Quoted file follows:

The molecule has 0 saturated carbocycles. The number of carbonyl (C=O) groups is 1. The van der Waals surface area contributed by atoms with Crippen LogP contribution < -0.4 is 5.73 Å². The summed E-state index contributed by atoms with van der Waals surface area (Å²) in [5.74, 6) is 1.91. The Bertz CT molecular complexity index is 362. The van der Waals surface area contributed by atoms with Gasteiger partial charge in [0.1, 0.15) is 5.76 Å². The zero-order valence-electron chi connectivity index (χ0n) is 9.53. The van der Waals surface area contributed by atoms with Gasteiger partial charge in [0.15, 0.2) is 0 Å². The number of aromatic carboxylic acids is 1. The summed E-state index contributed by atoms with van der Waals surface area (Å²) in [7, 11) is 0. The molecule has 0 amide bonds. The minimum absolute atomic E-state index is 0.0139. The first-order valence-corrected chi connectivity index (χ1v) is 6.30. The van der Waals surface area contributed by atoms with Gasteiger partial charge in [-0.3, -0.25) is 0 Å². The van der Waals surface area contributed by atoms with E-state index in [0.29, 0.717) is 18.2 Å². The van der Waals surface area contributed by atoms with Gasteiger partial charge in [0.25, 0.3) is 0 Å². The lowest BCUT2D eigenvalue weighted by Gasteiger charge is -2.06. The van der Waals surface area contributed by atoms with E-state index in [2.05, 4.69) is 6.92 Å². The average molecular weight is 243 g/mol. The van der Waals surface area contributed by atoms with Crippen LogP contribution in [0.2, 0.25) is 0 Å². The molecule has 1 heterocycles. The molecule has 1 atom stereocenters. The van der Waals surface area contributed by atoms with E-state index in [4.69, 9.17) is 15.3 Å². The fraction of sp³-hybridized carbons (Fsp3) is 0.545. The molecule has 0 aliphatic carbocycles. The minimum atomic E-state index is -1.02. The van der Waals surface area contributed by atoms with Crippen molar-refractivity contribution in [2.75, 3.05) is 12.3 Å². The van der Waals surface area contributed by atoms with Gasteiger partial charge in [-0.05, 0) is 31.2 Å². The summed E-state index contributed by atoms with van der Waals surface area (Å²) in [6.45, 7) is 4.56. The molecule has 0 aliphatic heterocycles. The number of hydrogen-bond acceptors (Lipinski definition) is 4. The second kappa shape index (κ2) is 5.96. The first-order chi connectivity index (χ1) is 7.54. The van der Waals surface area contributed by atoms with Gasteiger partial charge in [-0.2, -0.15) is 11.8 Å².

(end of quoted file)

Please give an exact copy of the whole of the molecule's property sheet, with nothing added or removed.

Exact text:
The molecule has 0 saturated carbocycles. The number of carbonyl (C=O) groups is 1. The van der Waals surface area contributed by atoms with Crippen LogP contribution < -0.4 is 5.73 Å². The summed E-state index contributed by atoms with van der Waals surface area (Å²) in [5.74, 6) is 1.91. The Bertz CT molecular complexity index is 362. The van der Waals surface area contributed by atoms with Gasteiger partial charge in [0.1, 0.15) is 5.76 Å². The zero-order valence-electron chi connectivity index (χ0n) is 9.53. The van der Waals surface area contributed by atoms with Gasteiger partial charge in [0.15, 0.2) is 0 Å². The number of aromatic carboxylic acids is 1. The summed E-state index contributed by atoms with van der Waals surface area (Å²) in [7, 11) is 0. The molecule has 0 amide bonds. The minimum absolute atomic E-state index is 0.0139. The first-order valence-corrected chi connectivity index (χ1v) is 6.30. The van der Waals surface area contributed by atoms with Gasteiger partial charge in [-0.3, -0.25) is 0 Å². The van der Waals surface area contributed by atoms with E-state index in [0.29, 0.717) is 18.2 Å². The van der Waals surface area contributed by atoms with Gasteiger partial charge in [0.25, 0.3) is 0 Å². The lowest BCUT2D eigenvalue weighted by Gasteiger charge is -2.06. The van der Waals surface area contributed by atoms with E-state index in [2.05, 4.69) is 6.92 Å². The average molecular weight is 243 g/mol. The van der Waals surface area contributed by atoms with Crippen LogP contribution in [0.2, 0.25) is 0 Å². The molecule has 1 heterocycles. The molecule has 1 atom stereocenters. The van der Waals surface area contributed by atoms with E-state index in [4.69, 9.17) is 15.3 Å². The fraction of sp³-hybridized carbons (Fsp3) is 0.545. The molecule has 0 aliphatic carbocycles. The minimum atomic E-state index is -1.02. The van der Waals surface area contributed by atoms with Crippen molar-refractivity contribution in [2.75, 3.05) is 12.3 Å². The van der Waals surface area contributed by atoms with Gasteiger partial charge in [-0.05, 0) is 31.2 Å². The summed E-state index contributed by atoms with van der Waals surface area (Å²) in [6.45, 7) is 4.56. The molecule has 0 aliphatic heterocycles. The number of hydrogen-bond acceptors (Lipinski definition) is 4. The second kappa shape index (κ2) is 5.96. The first-order chi connectivity index (χ1) is 7.54. The van der Waals surface area contributed by atoms with Gasteiger partial charge in [-0.2, -0.15) is 11.8 Å².